Thursday, 17 September 2015

Mermaids and Marigolds

Wednesday was the worst day. It should have heralded the middle of the week, a peak from which she could slide back down into the weekend and her longed for day of rest. Instead it had become this pinnacle of dread. The Nursery gave out at mid day and the well-shod of Finchley descended on her for lunch, their chocolate-smearing, nose-picking, sneeze-swiping, sugar-sprinkling children in tow. The 'Terribles' were not limited to the twos in her experience, the three, four and five year olds that visited her cafe seemed equally capable of rising to the label, as did some of the Mothers. How was it possible to get cappuccino foam on the lamp shades for goodness sake? And yet there it was, mocking her belief in the propriety of a certain class. But they were reliable customers at least. When many of the other traders on the road had gone under she still managed to keep going and she knew it was these regulars she had to thank. She tried to forget that they were the stone in her shoe and smoothed her pinny, ironed on her smile and braced for impact.
The day did not disappoint: two glasses of spilt juice, four returned (half eaten) shortbread squares with smarties missing ( after all that is what happened when the children ate them) -"Smile" and a near emergency when little Amelia had to be taken to the kitchen with her Mother to empty the tea pot of its scalding liquid before the child's finger could be removed from the spout. Then there was the arrival of the raucous Barnston twins who brought with them their Harmonica and a toy kettle drum and proceeded to 'entertain' their unduly appreciative captive audience. What were these Mothers thinking Sky wondered, other than perhaps "Make it stop!"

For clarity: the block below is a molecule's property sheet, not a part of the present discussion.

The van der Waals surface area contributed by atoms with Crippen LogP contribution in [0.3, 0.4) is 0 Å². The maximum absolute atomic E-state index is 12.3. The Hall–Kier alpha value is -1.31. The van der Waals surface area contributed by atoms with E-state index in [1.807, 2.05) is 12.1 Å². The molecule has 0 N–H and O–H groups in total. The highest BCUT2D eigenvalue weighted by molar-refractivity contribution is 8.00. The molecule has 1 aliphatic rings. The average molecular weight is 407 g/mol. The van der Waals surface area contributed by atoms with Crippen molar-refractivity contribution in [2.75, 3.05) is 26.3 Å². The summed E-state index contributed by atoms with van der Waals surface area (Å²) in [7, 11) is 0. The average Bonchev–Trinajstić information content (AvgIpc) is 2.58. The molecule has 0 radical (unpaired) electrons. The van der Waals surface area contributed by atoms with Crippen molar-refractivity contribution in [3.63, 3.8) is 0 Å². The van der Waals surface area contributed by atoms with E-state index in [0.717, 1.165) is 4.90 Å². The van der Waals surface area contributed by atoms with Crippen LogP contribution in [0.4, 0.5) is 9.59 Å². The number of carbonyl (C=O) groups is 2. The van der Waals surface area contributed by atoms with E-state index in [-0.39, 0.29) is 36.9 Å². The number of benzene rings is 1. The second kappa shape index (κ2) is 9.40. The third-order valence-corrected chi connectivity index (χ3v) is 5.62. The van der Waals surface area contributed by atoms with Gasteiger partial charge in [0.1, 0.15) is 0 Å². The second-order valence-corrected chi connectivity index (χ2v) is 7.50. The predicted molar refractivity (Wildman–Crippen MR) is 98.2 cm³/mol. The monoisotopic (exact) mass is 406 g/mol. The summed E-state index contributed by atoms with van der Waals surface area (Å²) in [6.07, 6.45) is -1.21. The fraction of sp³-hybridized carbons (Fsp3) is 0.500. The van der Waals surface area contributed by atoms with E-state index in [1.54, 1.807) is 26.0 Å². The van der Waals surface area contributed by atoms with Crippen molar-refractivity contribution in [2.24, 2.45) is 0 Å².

When she had opened the tea shop Sky had envisaged a quiet clinking of tea cups on saucers, a genteel kettle whistling in the background of an aromatically steaming kitchen, clouds of pink frosted cupcakes and hand piped delicacies. These wild wanderers swishing in and the constant competition between the smell of bleach, floor wax, coffee and gentleman's relish ( don't ask!) was somewhat at odds with her dream. Now by the end of each day she was desperate to escape the marigold handcuffs and slip into a world of her own creation. The church bells would chime their evensong melody and under their spell she would lock up one life and enter another, forget the marmalade stickiness on the backs of the chairs and suck instead the sweet nectar of life; stroke her cat from whiskery nose to the tip of its tail, run her hands through the bowl of frozen peas, sink into a sloe gin at sunset and wait for her haddock to poach. After dinner she would submerge her skin beneath bath water, rainbow-slicked with fragrant oil and let her cares melt away. She would remember the ripples on the lake surface that she had enjoyed in the weekend's sunshine and imagine her silken skin to be that of an iridescent mermaid with magical powers, one who has never heard of marigolds.

The copyright of this post belongs to Holly Khan

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